At the southern extremity of the Central Highlands is the
city of Dalat. Originally built by the French colonists, Dalat
still bears a passing resemblance to a French town, an impression
that is diminishing as Vietnamese-style buildings proliferate.
can be reached by air, but only from Ho Chi Minh City. However
the drive from the south is quite satisfying, especially as
you climb up through rubber, mulberry, coffee and tea plantations.
The road from Dalat to Highway 1 and Nha Trang is also gratifying
with plenty to see on way.
are some good hotels, the crown going to the excellent Sofitel
Dalat Palace, arguably one of Vietnam’s best, but there are
very few restaurants serving anything other than Vietnamese
by Dr. Alexandre Yersin at the end of the
19th century, Dalat grew into a large hill station attracting
French civil servants, administrators and military personnel
seeking a refuge from the heat and humidity of the Mekong
and the coastal plain.
high in the mountains nearly 1500m above sea level, Dalat
is now popular with Vietnamese visitors because it has a cool
and equable climate usually remaining between 10º C and 20º
C throughout the year. This ‘eternal spring’ is responsible
for its increasing importance as a fruit and flower growing
area. First class blooms, soft fruits and vegetables are grown
for export and airlifted all over Asia.
‘Romantic City’ or a Mecca for eccentrics?
You’ll come across the first label quite frequently, but don’t
be misled. It’s equable temperatures make Dalat a popular
choice for Vietnamese summer newly-weds who don’t want to
consummate their union in a pool of sweat. If you are hoping
to find peaceful seclusion with tucked-away bijou restaurants,
the gentle refrains of violins or classic guitar, and secluded
strolls by the light of the moon – forget it!
reality, the most accurate description of Dalat’s ‘romantic’
features is ‘off the wall’. Forget about the much-touted,
and mostly tacky and over-commercialised, attractions and
look upon Dalat as an expedition in to the bizarre.
Approached in a different way, Dalat has a lot to offer. Here’s
a few examples, not in any particular order.
Most cities would yearn for a large water area with plenty
of space as a central feature. Dalat has Xuan Huong, a splendid
artificial lake with a seven kilometre perimeter. However,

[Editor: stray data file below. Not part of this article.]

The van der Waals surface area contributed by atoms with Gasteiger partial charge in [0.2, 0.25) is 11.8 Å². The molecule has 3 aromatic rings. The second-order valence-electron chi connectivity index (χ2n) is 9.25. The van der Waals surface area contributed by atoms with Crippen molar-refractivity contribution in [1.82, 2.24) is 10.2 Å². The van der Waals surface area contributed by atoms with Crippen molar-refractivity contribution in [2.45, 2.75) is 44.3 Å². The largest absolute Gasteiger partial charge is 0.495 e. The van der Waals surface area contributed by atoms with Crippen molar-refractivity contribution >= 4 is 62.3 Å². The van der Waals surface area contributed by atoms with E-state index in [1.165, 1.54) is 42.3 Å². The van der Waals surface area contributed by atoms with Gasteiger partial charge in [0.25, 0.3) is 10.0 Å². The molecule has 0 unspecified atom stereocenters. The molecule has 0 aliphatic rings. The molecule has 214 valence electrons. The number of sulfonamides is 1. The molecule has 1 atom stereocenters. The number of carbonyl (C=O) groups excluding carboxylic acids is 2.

the local tourism authority has ‘enhanced’ it by the addition
of a fleet of two person plastic ‘pedaloes’ shaped as huge
swans. It’s an introduction the kitsch that is to come!
The quintessence of counter-culture, Hang Nga’s ‘Crazy House’
is a truly memorable guest house if you don’t mind being uncomfortable.
It defies description – seeing is believing!
Emperor without an Empire
One of the ‘must-see’ places is Emperor Bao Dai’s
Summer Palace, a fascinating insight into the last days of
empire under a puppet ruler living in a ‘palace’ akin to a
large suburban house. His little visited hunting lodge is
also worth a look.
railway station without a railway
Well, almost! Once the terminus of a superb crémaillère
track connecting Dalat with Saigon and the rest of the country,
it now serves a seven kilometre length of ordinary track with
a single USSR-built diesel locomotive and a couple of carriages.
Nevertheless, and this being Dalat, it is fully maintained
with polished floors, timetables, flowerbeds of geraniums,
and a fully staffed ticket office regardless of the fact that
the staff usually outnumber the passengers. You’ll have to
buy a platform ticket to look at the train!
to the Wild East!
A walk around the central lake is good exercise. En-route,
you’ll pass the botanical garden: it doesn’t live up to the
hype, but it’s your first opportunity to experience a bizarre
phenomenon – the Dalat cowboys. The horses are pony-sized
to match their riders and the guns are plastic, but otherwise,
they look the real McCoy: stetsons, lariats, silver buckles,
high-heeled boots and ornate saddles. However, there being
a shortage of cows, they don’t do much. The idea is that you
hand over some money to have your picture taken with the would-be
world’s most prolific artist.
Vien Thuc, the sole occupant
of the Lam Thi Nhi pagoda, is known locally as the ‘mad monk’.
This soubriquet stems from his enormous output of artworks
– over 100,000 and rising – a rough average of eight pieces
per day, every day, during his thirty-odd years of residency.
Depending on his mood, you might get an effusive welcome or
be met by abuse, but don’t be misled. Mr. Thuc knows what
he’s doing – he’s selling plenty of his ‘masterpieces’ for
up to $50 a time.
are some normal things to see as well.
Dalat has several interesting pagodas, a well-regarded golf
course, and a small museum.
market is a grim-looking building softened by arrays of flowers
and baskets of produce around its walls. Dalat is famous for
its market gardening and horticulture: unfortunately, its
fresh fruit and vegetables don’t seem to find their way into
the local cuisine, which is remarkably uninspiring, considering
Dalat’s reputation as a major tourist centre.